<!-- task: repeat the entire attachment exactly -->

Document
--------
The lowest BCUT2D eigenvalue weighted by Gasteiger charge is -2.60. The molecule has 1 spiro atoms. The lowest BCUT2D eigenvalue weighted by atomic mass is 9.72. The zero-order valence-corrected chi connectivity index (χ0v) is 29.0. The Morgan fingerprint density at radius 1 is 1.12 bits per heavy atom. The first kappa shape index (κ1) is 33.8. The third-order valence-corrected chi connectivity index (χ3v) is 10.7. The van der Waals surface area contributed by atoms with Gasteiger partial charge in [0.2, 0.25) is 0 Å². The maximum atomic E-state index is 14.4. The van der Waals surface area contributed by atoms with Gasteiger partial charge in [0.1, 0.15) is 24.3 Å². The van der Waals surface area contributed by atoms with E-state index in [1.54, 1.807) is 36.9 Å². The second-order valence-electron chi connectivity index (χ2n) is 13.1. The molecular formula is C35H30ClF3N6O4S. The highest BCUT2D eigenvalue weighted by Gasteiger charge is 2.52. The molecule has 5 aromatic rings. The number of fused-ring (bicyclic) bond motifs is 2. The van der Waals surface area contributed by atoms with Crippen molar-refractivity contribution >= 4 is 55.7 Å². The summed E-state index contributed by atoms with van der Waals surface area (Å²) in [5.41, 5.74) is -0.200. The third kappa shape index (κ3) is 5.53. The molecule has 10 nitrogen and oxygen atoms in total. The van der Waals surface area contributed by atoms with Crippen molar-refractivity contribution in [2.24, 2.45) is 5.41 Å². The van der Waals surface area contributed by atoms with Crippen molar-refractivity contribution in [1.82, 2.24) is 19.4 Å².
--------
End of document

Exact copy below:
The lowest BCUT2D eigenvalue weighted by Gasteiger charge is -2.60. The molecule has 1 spiro atoms. The lowest BCUT2D eigenvalue weighted by atomic mass is 9.72. The zero-order valence-corrected chi connectivity index (χ0v) is 29.0. The Morgan fingerprint density at radius 1 is 1.12 bits per heavy atom. The first kappa shape index (κ1) is 33.8. The third-order valence-corrected chi connectivity index (χ3v) is 10.7. The van der Waals surface area contributed by atoms with Gasteiger partial charge in [0.2, 0.25) is 0 Å². The maximum atomic E-state index is 14.4. The van der Waals surface area contributed by atoms with Gasteiger partial charge in [0.1, 0.15) is 24.3 Å². The van der Waals surface area contributed by atoms with E-state index in [1.54, 1.807) is 36.9 Å². The second-order valence-electron chi connectivity index (χ2n) is 13.1. The molecular formula is C35H30ClF3N6O4S. The highest BCUT2D eigenvalue weighted by Gasteiger charge is 2.52. The molecule has 5 aromatic rings. The number of fused-ring (bicyclic) bond motifs is 2. The van der Waals surface area contributed by atoms with Crippen molar-refractivity contribution >= 4 is 55.7 Å². The summed E-state index contributed by atoms with van der Waals surface area (Å²) in [5.41, 5.74) is -0.200. The third kappa shape index (κ3) is 5.53. The molecule has 10 nitrogen and oxygen atoms in total. The van der Waals surface area contributed by atoms with Crippen molar-refractivity contribution in [2.24, 2.45) is 5.41 Å². The van der Waals surface area contributed by atoms with Crippen molar-refractivity contribution in [1.82, 2.24) is 19.4 Å².